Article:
Every foot was tapping and every head was bopping in the Eastern New Mexico University-Roswell auditorium the moment Dr. Jesus â€œChuyâ€â€ˆNegrete, also known as the â€œChicano Woody Guthrie,â€ stepped onto the stage Tuesday afternoon.
â€œEverybody go yoooo-hooo,â€ Negrete instructed the 50-strong crowd of students and faculty in between riffs on his guitar and breaths into his harmonica.
â€œYoo-hoo!â€ the crowd yelled back.
Negrete, a nationally recognized entertainer and educator who lives in Chicago, stopped by ENMU-R as part of his two- to three-week-long Southwest tour in which he recounts the Mexican and Mexican-American experience through storytelling, poetic [auth] song and â€œcorridos,â€ or running verse ballads. He performed in Ruidoso on Monday and will perform in Las Cruces today.
Negrete says he hopes he can restore â€œhistorical balanceâ€â€ˆto young college students by narrating the Mexican experience through song and ballads.
â€œThey have cultural identities, but they donâ€™t have historical identities because they donâ€™t think of their behavior in historical terms,â€â€ˆNegrete said of college students. â€œHistorical identity is far more important than cultural identity.â€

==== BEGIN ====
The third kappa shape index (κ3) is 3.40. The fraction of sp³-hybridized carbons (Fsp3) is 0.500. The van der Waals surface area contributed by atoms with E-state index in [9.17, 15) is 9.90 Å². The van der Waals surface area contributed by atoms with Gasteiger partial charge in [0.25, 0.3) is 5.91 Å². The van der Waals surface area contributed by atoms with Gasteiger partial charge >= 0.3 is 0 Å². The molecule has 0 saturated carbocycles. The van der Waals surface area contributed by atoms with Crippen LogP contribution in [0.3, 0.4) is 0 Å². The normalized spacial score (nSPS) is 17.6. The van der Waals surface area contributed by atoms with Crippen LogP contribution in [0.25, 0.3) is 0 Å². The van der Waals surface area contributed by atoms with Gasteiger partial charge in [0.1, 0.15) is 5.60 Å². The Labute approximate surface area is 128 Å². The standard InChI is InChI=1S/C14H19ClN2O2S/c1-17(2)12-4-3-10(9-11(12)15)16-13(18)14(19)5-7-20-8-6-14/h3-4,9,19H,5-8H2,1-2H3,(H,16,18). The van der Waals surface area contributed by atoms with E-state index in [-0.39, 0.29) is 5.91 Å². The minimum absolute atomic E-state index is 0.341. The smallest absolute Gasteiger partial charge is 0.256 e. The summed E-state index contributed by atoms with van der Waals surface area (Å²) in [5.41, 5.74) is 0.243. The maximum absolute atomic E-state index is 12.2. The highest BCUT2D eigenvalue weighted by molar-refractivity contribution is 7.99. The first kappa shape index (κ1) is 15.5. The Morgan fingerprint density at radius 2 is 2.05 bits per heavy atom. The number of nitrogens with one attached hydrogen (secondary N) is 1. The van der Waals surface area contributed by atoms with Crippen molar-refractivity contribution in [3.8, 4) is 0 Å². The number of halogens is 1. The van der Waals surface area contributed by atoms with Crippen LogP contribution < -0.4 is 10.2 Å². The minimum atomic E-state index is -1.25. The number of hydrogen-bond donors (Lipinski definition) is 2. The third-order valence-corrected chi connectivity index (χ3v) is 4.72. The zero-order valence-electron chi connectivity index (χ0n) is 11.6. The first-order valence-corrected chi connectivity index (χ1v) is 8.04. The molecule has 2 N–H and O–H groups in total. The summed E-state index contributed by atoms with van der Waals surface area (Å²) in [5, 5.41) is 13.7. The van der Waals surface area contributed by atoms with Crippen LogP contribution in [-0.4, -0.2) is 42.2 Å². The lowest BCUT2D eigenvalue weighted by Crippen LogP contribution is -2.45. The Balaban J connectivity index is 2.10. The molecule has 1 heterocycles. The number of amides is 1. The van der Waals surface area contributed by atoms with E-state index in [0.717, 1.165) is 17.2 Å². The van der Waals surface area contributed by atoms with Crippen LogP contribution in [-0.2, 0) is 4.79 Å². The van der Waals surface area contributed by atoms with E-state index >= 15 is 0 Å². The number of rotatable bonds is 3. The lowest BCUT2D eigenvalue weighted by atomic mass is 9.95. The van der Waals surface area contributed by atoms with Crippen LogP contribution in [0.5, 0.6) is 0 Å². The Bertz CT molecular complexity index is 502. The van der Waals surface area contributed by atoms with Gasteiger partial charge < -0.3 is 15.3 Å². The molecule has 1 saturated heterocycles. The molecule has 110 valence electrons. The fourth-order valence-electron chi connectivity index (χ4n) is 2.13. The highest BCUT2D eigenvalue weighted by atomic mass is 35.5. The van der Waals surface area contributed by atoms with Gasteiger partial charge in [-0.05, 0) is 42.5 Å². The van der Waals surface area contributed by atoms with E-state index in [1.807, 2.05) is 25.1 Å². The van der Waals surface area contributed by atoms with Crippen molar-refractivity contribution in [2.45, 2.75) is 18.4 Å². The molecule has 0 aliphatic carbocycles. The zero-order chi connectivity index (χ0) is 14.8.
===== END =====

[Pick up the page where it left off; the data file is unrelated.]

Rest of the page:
Negrete has toured across the U.S. with this mission in mind for the past 35 years, performing mainly in universities. He studied educational anthropology and ethnomusicology, or the comparative study of music of different cultures, at the University of Chicago and Chicago State University, in addition to his doctoral degree from the University of California, Berkeley.
In his story, Negrete traces the history of Mexican-Latino experiences from pre-Columbian times to present, mentioning CÃ©sar ChÃ¡vez, a Latino civil rights activist, the thousands of Mexican immigrants who came to the Southwest to work in 1942 and the Mexican Revolution.
â€œI have been the bloody revolution,â€ he crooned. â€œI was the victim, and I was the vanquished. I had killed and I had been killed… the year was 1928.â€
Students responded by singing along to the refrain and clapping along to the beat.
â€œItâ€™s a different way of telling history,â€â€ˆMarely Castro, 20, a sociology student, said.
â€œHeâ€™s funny,â€ Oscar Guerrero, 19, another sociology student, added. â€œHe knows how to make it interesting.â€
Rick Scifres, a sociology teacher at ENMU-R, brought his class to see the performance since they will be studying migrations and populations next week.
â€œIâ€™m fairly confident this will help tie some of that stuff together,â€ Scifres said.